Mr. Carnell’s comments about the power of a test should help you with this issue. Power = 1-beta risk — in other words, it is the probability of correctly rejecting the null hypothesis when it is false.
    Montgomery says: “The general procedure in hypothesis testing is to specify a value of the probability of a Type I error alpha, then to design a test procedure so that a small value of the probability of Type II error beta is obtained.
    “We speak of directly controlling or choosing the alpha risk. The beta risk is generally a function of sample size and is controlled indirectly. The larger the sample size, the smaller the beta risk (the risk of not rejecting a false hypothesis)”
     

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    #76444

    Gabriel
    Participant

    Ben:
    Now I am not sure, but I think I understand (and undertood before) what alpha risk and betta risk are. Your definitions seem to me the same that those I provided in my first post. Apparantly, my mistake was to say that the level (i.e. 5%) was the probability for the null hypotesis to be true if you rejected it after finding a p<0.05. Now, I understand that there must be something wrong in my reasoning, but I can't find what:
    I make a test at a 5% level. I find a p<0.05 so I reject the null hypotesis (because the level was set at 5%). Then I have an alpha risk of 5%. Then the probability of having rejected a true null hypotesis is 5%. But I actually rejected it. So there is a 5% of probability that the null hypotesis is true. Or, what is the same, a 95% of probability that the hypotesis is false (P(true)+P(false)=100%)
    But you said “The rejection of a hypothesis at the 5% level implies that the observed result belongs to a class of results whose overall probability of occurrance, if the null hypothesis is true, is 5%. This provides good reasoning for supposing the hypothesis is false, but no numerical value can be placed upon this degree of belief”.
    Again, I uderstand what you say and it seems correct to me, only that I can find what is wrong with my reasoning, and your explanation and my reasoning can’t be both true. How does the “level” (probability of occurrance of a result in a class if the null hypotesis is true) relates with “alpha risk” (probability of rejecting a true null hypotesis)? Up to now I thought that “level”=”alpha risk”. Was at least a part of my first message correct? If not I should forget that I once studied Hypotesis Testing and start all over again.
    Would you make a last effort to get me out of this mess?
    Thanks
    Gabriel

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    #76472

    Ted
    Member

    The basic answer to your question is Yes, if you specify an Alpha risk of 0.1 then if the p-value is greater than 0.10 you would accept the null and conclude that there is insufficient evidence to show a difference, and conversely if the value were < 0.1 you would reject the null.
    However, what does that really mean is the second part of the question. An alpha test assumes “Truth” to be that the null hypotheses you establish is correct and you are assigning the risk of being wrong (a type I error) and saying as an example, there is a difference in the parameters when in fact there is not.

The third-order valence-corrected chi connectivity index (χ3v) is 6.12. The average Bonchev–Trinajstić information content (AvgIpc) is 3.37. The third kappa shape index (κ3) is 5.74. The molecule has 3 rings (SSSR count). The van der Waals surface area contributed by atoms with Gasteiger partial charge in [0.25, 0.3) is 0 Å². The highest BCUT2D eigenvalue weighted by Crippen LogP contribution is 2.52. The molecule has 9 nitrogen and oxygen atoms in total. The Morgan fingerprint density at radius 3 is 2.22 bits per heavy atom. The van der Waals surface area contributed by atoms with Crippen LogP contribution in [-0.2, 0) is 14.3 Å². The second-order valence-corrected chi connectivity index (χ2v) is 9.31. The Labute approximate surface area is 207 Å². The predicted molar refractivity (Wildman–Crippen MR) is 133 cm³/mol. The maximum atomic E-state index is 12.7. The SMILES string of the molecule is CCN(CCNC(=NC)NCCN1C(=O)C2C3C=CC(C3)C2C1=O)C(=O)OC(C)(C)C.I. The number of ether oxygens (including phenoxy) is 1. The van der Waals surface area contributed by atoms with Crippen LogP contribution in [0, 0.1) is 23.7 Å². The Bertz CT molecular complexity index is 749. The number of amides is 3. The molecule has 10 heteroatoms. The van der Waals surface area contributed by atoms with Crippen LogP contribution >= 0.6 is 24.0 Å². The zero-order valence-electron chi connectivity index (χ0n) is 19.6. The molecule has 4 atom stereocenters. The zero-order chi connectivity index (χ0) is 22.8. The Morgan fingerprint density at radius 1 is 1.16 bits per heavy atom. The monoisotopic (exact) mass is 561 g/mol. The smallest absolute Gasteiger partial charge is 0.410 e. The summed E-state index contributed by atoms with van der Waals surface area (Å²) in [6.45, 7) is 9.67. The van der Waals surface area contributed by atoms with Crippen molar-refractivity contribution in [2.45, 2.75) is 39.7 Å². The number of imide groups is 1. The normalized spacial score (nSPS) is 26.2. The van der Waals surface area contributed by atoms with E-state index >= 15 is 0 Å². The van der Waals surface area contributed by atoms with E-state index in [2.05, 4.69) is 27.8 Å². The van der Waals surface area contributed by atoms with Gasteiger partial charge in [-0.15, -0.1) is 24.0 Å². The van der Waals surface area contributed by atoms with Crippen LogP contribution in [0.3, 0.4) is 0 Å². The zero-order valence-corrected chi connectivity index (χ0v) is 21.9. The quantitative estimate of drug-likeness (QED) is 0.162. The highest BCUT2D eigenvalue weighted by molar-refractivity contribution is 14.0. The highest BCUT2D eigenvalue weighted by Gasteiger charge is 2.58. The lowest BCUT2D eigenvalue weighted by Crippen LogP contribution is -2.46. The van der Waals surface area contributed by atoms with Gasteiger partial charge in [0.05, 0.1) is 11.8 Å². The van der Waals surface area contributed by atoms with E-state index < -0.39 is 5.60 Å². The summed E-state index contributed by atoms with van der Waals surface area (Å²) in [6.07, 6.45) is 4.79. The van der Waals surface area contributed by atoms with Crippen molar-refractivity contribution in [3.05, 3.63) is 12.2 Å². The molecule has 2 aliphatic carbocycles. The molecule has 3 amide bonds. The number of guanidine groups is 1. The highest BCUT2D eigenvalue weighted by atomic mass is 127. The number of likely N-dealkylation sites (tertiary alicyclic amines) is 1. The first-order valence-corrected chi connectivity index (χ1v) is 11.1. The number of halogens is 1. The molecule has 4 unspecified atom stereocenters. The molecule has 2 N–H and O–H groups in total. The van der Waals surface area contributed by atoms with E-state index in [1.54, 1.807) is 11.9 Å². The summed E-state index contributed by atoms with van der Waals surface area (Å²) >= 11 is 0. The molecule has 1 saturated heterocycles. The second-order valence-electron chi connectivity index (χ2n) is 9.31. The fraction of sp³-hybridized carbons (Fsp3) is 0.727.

This can be seen in the simple t test (and then expanded to other test) where you have the means of two samples and say you are testing the hypothesis that they are the same (come from the same population). Given one of the samples, you can determine the confidence interval (say at 95%) for the mean based on the number of samples and the variation within the sample. If you remember what this means is, that if you were to take another sample from the same population, you would expect to have the new sample’s mean to fall within that interval 95 out of the next 100 times, or that the new sample mean would be outside that interval only 5% of the time. This basically is the hypothesis test… you get the second sample and if it’s outside the interval you would conclude that it comes from a different population (that the means are different) and if you do that, and “Truth” is that they are the same, you have a chance to be wrong and the new mean might just happens to be one of those samples where you wouldn’t expect it to be. You have made then a Type I error.
    Now what happens if you increase the risk of being wrong (going from alpha being 0.05 to 0.1)? The confidence interval for the 1st sample gets smaller. In other words, 10 times out the next 100 samples you would get a mean that you would not expect from the sampling the same population. Equivalently in the hypothesis test, you would reject the null that the samples are the same when in fact, they are, more frequently – again a type I error.
    Finally, how does the p-value figure in to all this? The p-value is basically the percentage of times you would see the value of the second mean IF the two samples are the same (ie from the same population). The comparison then is in the risk you are willing to take in making a type I error and declaring the population parameters are different. If the p-value is less than the risk you are willing to take (ie <0.05) then you reject the null and state that with a 95% level of confidence that the two parameters are not the same. If on the other hand, the p-value is greater than the risk you are assuming, you can only tell that there isn’t enough difference within the samples to conclude a difference. Where you set your risk level (alpha) then determines what p-value is significant.

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    #87052

    lin
    Participant